So much for the “coolness” of the officers. There is little doubt, however, that Sterling’s battery did their full share of damage to Pickett’s men before they came within musket range of Federal infantry posted on the ridge. Besides Platt, one other injury to a battery member is known. William B. Wilcoxson was the victim of a premature cannon discharge on July 3. While his wound may have been characterized as “slight” in the records, he suffered constant pain for 29 more years, until death relieved him on August 3, 1894. All but one of his casket bearers had served in the battery.

My attached draft map shows the position of the 2nd Connecticut along with adjacent Federal batteries on July 3.

-Official Reports of Robert O. Tyler and Freeman McGilvery.
-Union Casualties at Gettysburg, by Travis W. Busey and John W. Busey.
-Letters of Henry Waldo Hart to his wife, Virginia Polytechnical Institute (Virginia Tech), Blacksburg, Virginia.
-Sgt. D. B. Lockwood quoted in, The Military and Civil History of Connecticut During the War of 1861-65, by W. A. Croffut and John W. Morris, NY: Ledyard Bill, 1868, p. 388.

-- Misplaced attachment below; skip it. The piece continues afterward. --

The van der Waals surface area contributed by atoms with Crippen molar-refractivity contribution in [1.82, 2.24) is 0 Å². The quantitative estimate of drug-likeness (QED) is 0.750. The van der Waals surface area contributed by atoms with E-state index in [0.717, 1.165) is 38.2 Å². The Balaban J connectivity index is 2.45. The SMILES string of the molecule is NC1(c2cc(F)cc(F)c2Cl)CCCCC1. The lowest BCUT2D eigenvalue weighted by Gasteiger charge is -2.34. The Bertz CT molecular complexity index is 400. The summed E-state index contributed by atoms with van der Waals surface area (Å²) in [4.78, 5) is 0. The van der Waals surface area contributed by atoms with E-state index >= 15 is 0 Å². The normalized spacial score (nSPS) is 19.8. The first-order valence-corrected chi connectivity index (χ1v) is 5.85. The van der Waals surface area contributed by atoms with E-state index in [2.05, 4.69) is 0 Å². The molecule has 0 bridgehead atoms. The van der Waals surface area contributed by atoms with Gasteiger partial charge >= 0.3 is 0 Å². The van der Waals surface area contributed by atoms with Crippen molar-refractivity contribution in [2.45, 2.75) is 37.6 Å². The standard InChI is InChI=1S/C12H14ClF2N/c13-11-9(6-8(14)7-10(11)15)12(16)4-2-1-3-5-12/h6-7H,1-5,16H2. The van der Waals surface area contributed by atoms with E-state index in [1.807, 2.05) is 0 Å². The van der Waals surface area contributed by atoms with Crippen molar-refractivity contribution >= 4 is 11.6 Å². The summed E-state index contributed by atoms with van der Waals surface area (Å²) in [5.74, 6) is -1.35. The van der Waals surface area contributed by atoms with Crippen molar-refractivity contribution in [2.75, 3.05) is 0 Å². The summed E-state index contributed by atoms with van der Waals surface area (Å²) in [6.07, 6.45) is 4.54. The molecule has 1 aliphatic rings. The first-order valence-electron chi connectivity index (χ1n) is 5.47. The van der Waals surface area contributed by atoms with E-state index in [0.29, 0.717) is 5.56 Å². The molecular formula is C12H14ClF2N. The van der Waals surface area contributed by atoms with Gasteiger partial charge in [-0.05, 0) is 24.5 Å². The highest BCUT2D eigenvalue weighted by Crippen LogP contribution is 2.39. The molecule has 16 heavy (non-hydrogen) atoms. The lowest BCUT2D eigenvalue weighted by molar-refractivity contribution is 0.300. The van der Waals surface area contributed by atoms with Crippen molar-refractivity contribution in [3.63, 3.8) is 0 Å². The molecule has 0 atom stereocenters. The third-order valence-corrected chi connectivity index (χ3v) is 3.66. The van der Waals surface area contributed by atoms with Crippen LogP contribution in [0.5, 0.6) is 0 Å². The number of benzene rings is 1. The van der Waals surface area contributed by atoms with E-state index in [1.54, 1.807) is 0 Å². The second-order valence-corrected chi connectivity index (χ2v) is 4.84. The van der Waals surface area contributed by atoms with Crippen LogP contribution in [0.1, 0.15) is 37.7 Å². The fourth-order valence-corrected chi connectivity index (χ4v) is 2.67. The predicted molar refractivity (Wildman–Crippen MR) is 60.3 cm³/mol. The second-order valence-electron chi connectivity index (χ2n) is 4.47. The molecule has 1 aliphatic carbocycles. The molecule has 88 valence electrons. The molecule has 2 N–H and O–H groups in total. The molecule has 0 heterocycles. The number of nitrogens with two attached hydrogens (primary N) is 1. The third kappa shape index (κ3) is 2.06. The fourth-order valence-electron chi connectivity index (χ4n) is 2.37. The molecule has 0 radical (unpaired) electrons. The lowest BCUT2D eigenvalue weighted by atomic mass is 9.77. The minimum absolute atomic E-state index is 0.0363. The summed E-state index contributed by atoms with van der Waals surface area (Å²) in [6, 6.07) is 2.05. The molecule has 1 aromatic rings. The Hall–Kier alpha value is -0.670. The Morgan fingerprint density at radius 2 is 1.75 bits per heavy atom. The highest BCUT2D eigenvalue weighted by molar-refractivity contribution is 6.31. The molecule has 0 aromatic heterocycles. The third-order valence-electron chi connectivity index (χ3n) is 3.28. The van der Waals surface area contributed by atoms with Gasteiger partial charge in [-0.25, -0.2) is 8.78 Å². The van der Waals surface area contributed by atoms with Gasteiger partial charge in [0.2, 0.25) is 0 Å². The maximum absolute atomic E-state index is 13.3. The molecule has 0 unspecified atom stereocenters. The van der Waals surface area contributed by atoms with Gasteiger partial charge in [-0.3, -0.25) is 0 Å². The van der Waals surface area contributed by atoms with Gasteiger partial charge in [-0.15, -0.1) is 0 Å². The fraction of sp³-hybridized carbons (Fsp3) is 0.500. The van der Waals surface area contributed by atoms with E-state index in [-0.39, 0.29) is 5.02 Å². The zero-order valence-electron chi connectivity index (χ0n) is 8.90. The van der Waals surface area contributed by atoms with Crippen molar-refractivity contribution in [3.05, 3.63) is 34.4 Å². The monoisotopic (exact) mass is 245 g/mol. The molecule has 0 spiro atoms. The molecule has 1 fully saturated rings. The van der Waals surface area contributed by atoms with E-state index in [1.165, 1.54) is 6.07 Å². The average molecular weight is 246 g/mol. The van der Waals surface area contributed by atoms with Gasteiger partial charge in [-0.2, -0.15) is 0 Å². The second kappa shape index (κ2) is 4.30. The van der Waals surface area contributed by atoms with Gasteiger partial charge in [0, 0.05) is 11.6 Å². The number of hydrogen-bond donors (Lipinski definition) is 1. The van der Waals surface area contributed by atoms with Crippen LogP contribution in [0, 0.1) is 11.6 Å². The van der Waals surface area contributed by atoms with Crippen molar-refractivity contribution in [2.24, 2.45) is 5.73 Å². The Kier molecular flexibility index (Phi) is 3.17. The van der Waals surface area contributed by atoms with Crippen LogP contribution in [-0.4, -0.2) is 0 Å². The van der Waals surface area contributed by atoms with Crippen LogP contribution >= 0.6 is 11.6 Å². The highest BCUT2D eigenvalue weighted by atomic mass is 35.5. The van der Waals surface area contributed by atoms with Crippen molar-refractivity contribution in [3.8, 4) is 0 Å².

-The Story of the 116th Regiment Pennsylvania Volunteers, by St. Clair A. Mulholland, 1903.
-Eldridge B. Platt Letters, Manuscripts Department, Library of the University of North Carolina at Chapel Hill.
-Obituary of William B. Wilcoxson, National Tribune, August 30, 1894, p. 4.


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Jul 29, 2015
According to David B. Lockwood's "Record of the Service of Connecticut Men in the Army and Navy during the War of the Rebellion, History of the Second C.V. Light Battery, 105, the battery was ordered into position, "...just as the gallant Sickles was being borne to the rear." If correct, that would have the guns going into position probably no later than 7:00 PM. And, if the battery was not relieved until 56 hours later (apparently just before daylight on July 5), the position it held on July 3rd was, most likely, the same as it occupied on July 2.

Bachelder's map of the 3rd day has Sterling's guns placed where you show "H/1 Pa" (Cooper's B/ 1st Pa?). Any reason to believe their monument's location (south of the trapezoid shaped belt of woods) does not also reflect their 2nd day position?

Tom Elmore

1st Lieutenant
Member of the Year
Jan 16, 2015
I suppose the best evidence supporting Sterling's battery position is based upon the cited "trapezoid" woods being 100 yards in their rear, which evidently afforded some measure of protection to the caissons. The edge of those woods at present is 90 yards behind the vestige of the works, as measured on Google Earth.

Good catch on H/1 PA on my map, which should actually read "H/3 PA," that is, one section (two 3-inch Rifles) of Battery H, 3rd Pennsylvania Heavy Artillery (serving as light artillery) under Capt. William D. Rank.